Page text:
C. Falling Back units are in that state until their next normal move.

15. Routed UnitsA. Move as Falling Back units above but a DOUBLE move distance. (mark new location with marker)

B. Any friendly units within 6" of Routers original location as well as any unit passed through must check Their Morale.

C. Routed units that collide with organized enemy are captured.

D. Routed units that take casualties from fire check Morale to stand in place. If not, rout again with all implications.

E. Routed units attacked in Close Combat automatically rout again (one die for casualties). Attacker gets no bonus.

F. At end of next game turn attempt to Rally routed units. If not,leave the table, out of the game.

G. Staff Officer must reach Rout Marker to aid in Rally attempt.

16. CavalryA. Standing Cavalry (didn't move on their last move attempt)fight Close Combat minus 1 on their die.

B. Squares versus Cavalry always stand and get a Combat Bonus.

C. Can mount or dis-mount in place or move up to 1/2 their move distance and still do so.

D. Only dis-mounted Cav. can fire unless stated differently in rules

E. Dis-mounted Cav. fight Combat as Infantry. Mounted Cav against towns, forts, etc. fights minus 1 from Combat die roll.

F. Cavalry MAY fire on a turn in which it dismounted no matter if it moved or did not.

G. Cavalry may not mount or dismount if command control die roll failed.

17. Terrain ConsiderationsA. All woods, towns, bridges, walls, etc. are considered ground level terrain. Hills are the only elevations.B. To see or fire over an obstacle - woods, towns, troop formations,etc. one must be on a forward slope (hills should be 'so marked) and the target must be 12' or more beyond said obstacle. (See Graph).C. Troops in woods, towns, or behind fences, walls, and hedges are considered "in cover" for firing purposes.D. All hills cause movement penalties and units on opposite sides of the "crest-line" cannot be seen or fired upon.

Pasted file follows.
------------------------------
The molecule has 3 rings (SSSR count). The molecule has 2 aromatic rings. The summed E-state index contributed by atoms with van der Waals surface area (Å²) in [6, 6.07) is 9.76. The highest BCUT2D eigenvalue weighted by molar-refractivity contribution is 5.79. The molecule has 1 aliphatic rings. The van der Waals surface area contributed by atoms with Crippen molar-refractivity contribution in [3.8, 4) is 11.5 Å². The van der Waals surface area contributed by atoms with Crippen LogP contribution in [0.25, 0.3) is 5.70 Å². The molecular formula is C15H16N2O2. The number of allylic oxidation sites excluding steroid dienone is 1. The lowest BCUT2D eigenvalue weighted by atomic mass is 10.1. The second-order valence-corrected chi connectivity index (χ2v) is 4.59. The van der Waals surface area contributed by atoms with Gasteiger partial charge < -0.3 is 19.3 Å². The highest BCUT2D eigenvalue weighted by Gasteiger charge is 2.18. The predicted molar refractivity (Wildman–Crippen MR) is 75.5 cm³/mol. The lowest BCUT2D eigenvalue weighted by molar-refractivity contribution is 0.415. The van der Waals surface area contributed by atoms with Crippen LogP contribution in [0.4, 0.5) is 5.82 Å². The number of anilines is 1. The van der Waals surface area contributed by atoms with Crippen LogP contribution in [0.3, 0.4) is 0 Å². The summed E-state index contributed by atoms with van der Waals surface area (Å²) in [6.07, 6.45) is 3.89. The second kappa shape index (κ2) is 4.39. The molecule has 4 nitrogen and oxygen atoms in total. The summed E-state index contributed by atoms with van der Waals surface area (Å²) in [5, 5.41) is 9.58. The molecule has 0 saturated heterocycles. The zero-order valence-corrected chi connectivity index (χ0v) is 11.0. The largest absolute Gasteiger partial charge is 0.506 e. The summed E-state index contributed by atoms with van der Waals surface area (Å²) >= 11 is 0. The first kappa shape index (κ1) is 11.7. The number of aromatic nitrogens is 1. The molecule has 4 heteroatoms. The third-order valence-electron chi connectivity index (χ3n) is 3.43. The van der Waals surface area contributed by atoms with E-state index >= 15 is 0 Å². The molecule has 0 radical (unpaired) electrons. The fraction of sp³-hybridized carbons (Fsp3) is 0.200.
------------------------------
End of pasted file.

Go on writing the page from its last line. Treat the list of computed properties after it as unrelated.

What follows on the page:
E. Woods 1. Cause movement penalties.

2. Troops at edge can fire into or out of and can be fired upon.

3. Troops within cannot be seen until viewer is at the edge. (Visibility and firing range inside woods is 6")

4 No artillery can move through woods, but it can be deployed at the edge, visible and capable of being fired upon (is in cover) and firing. If, however the crew ever falls back due to morale the guns must stand abandoned.

F. In Towns. 1. Troops inside are concealed until viewer is 6' away.

2. Units inside add 1 point to their current morale rating.

3. To enter unoccupied town, the unit must move up to the edge and stand for one full move during which they cannot fire. On their next move the whole unit can enter and line the walls.

4. To attack a Town in Close-Combat, the normal procedure is followed taking into consideration all morale and firing modifiers.

5. One-half of all the infantry stands in a Town can always fire out in any one direction, regardless of facing direction. Artillery can only fire in their facing direction.